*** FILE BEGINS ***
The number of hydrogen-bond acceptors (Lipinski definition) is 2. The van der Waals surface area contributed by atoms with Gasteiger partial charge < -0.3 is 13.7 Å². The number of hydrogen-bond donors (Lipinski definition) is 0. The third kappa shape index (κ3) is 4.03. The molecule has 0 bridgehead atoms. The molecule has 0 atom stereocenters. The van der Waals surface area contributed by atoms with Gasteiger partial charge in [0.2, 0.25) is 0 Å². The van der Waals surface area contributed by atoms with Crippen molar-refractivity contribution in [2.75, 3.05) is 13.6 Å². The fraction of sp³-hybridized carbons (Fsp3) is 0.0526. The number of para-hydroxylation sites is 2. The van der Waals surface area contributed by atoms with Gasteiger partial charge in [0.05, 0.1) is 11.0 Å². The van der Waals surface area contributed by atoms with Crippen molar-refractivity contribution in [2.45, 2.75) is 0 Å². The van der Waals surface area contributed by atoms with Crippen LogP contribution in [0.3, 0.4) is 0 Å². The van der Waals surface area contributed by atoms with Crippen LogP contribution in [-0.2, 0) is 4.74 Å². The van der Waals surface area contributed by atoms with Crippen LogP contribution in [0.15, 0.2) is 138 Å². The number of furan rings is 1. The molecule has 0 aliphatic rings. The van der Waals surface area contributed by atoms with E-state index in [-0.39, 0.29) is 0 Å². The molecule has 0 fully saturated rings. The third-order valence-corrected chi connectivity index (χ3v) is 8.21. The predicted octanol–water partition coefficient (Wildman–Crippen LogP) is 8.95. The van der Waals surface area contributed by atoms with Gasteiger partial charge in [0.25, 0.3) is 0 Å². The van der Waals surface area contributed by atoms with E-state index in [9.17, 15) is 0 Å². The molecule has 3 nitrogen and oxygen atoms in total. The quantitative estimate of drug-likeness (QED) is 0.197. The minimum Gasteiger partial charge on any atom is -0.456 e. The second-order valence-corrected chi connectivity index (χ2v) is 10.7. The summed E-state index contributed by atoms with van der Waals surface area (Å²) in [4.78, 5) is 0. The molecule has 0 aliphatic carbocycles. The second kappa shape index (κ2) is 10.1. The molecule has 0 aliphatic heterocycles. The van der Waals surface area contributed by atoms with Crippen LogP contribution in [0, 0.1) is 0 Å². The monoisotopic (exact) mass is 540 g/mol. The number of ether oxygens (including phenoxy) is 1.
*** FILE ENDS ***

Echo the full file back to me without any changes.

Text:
The number of hydrogen-bond acceptors (Lipinski definition) is 2. The van der Waals surface area contributed by atoms with Gasteiger partial charge < -0.3 is 13.7 Å². The number of hydrogen-bond donors (Lipinski definition) is 0. The third kappa shape index (κ3) is 4.03. The molecule has 0 bridgehead atoms. The molecule has 0 atom stereocenters. The van der Waals surface area contributed by atoms with Gasteiger partial charge in [0.2, 0.25) is 0 Å². The van der Waals surface area contributed by atoms with Crippen molar-refractivity contribution in [2.75, 3.05) is 13.6 Å². The fraction of sp³-hybridized carbons (Fsp3) is 0.0526. The number of para-hydroxylation sites is 2. The van der Waals surface area contributed by atoms with Gasteiger partial charge in [0.05, 0.1) is 11.0 Å². The van der Waals surface area contributed by atoms with Crippen molar-refractivity contribution in [2.45, 2.75) is 0 Å². The van der Waals surface area contributed by atoms with Crippen LogP contribution in [0.3, 0.4) is 0 Å². The van der Waals surface area contributed by atoms with Crippen LogP contribution in [-0.2, 0) is 4.74 Å². The van der Waals surface area contributed by atoms with Crippen LogP contribution in [0.15, 0.2) is 138 Å². The number of furan rings is 1. The molecule has 0 aliphatic rings. The van der Waals surface area contributed by atoms with E-state index in [-0.39, 0.29) is 0 Å². The molecule has 0 fully saturated rings. The third-order valence-corrected chi connectivity index (χ3v) is 8.21. The predicted octanol–water partition coefficient (Wildman–Crippen LogP) is 8.95. The van der Waals surface area contributed by atoms with Gasteiger partial charge in [0.25, 0.3) is 0 Å². The van der Waals surface area contributed by atoms with E-state index in [9.17, 15) is 0 Å². The molecule has 3 nitrogen and oxygen atoms in total. The quantitative estimate of drug-likeness (QED) is 0.197. The minimum Gasteiger partial charge on any atom is -0.456 e. The second-order valence-corrected chi connectivity index (χ2v) is 10.7. The summed E-state index contributed by atoms with van der Waals surface area (Å²) in [4.78, 5) is 0. The molecule has 0 aliphatic carbocycles. The second kappa shape index (κ2) is 10.1. The molecule has 0 aliphatic heterocycles. The van der Waals surface area contributed by atoms with Crippen LogP contribution in [0, 0.1) is 0 Å². The monoisotopic (exact) mass is 540 g/mol. The number of ether oxygens (including phenoxy) is 1.